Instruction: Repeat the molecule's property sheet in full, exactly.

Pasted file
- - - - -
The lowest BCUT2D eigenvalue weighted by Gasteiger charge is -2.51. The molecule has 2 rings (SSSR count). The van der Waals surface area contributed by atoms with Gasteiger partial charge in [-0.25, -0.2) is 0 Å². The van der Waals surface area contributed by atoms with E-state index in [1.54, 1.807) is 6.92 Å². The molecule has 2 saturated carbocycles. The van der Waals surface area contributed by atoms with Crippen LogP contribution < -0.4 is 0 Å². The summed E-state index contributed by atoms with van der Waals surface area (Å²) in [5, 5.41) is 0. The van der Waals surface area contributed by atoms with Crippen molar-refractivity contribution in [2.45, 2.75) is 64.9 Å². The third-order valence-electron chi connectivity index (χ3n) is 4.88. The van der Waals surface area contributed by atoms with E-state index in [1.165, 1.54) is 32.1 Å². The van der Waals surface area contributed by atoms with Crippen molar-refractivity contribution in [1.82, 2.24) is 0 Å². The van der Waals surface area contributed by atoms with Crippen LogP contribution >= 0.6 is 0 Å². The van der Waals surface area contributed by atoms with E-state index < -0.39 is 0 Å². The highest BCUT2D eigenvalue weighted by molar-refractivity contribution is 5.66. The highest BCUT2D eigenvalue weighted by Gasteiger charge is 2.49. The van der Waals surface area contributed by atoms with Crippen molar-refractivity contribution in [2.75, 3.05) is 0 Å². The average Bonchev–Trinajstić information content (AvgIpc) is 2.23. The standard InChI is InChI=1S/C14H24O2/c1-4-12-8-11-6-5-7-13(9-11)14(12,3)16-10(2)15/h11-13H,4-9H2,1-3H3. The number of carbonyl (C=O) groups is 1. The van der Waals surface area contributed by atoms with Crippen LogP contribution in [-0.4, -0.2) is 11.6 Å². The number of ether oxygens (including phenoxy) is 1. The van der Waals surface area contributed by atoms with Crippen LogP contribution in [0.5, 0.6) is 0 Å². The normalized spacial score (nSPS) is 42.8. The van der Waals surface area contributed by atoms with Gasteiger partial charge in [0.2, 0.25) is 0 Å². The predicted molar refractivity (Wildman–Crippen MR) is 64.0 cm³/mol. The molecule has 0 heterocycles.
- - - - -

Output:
The lowest BCUT2D eigenvalue weighted by Gasteiger charge is -2.51. The molecule has 2 rings (SSSR count). The van der Waals surface area contributed by atoms with Gasteiger partial charge in [-0.25, -0.2) is 0 Å². The van der Waals surface area contributed by atoms with E-state index in [1.54, 1.807) is 6.92 Å². The molecule has 2 saturated carbocycles. The van der Waals surface area contributed by atoms with Crippen LogP contribution < -0.4 is 0 Å². The summed E-state index contributed by atoms with van der Waals surface area (Å²) in [5, 5.41) is 0. The van der Waals surface area contributed by atoms with Crippen molar-refractivity contribution in [2.45, 2.75) is 64.9 Å². The third-order valence-electron chi connectivity index (χ3n) is 4.88. The van der Waals surface area contributed by atoms with E-state index in [1.165, 1.54) is 32.1 Å². The van der Waals surface area contributed by atoms with Crippen molar-refractivity contribution in [1.82, 2.24) is 0 Å². The van der Waals surface area contributed by atoms with Crippen LogP contribution >= 0.6 is 0 Å². The van der Waals surface area contributed by atoms with E-state index < -0.39 is 0 Å². The highest BCUT2D eigenvalue weighted by molar-refractivity contribution is 5.66. The highest BCUT2D eigenvalue weighted by Gasteiger charge is 2.49. The van der Waals surface area contributed by atoms with Crippen molar-refractivity contribution in [2.75, 3.05) is 0 Å². The average Bonchev–Trinajstić information content (AvgIpc) is 2.23. The standard InChI is InChI=1S/C14H24O2/c1-4-12-8-11-6-5-7-13(9-11)14(12,3)16-10(2)15/h11-13H,4-9H2,1-3H3. The number of carbonyl (C=O) groups is 1. The van der Waals surface area contributed by atoms with Crippen LogP contribution in [-0.4, -0.2) is 11.6 Å². The number of ether oxygens (including phenoxy) is 1. The van der Waals surface area contributed by atoms with Crippen LogP contribution in [0.5, 0.6) is 0 Å². The normalized spacial score (nSPS) is 42.8. The van der Waals surface area contributed by atoms with Gasteiger partial charge in [0.2, 0.25) is 0 Å². The predicted molar refractivity (Wildman–Crippen MR) is 64.0 cm³/mol. The molecule has 0 heterocycles.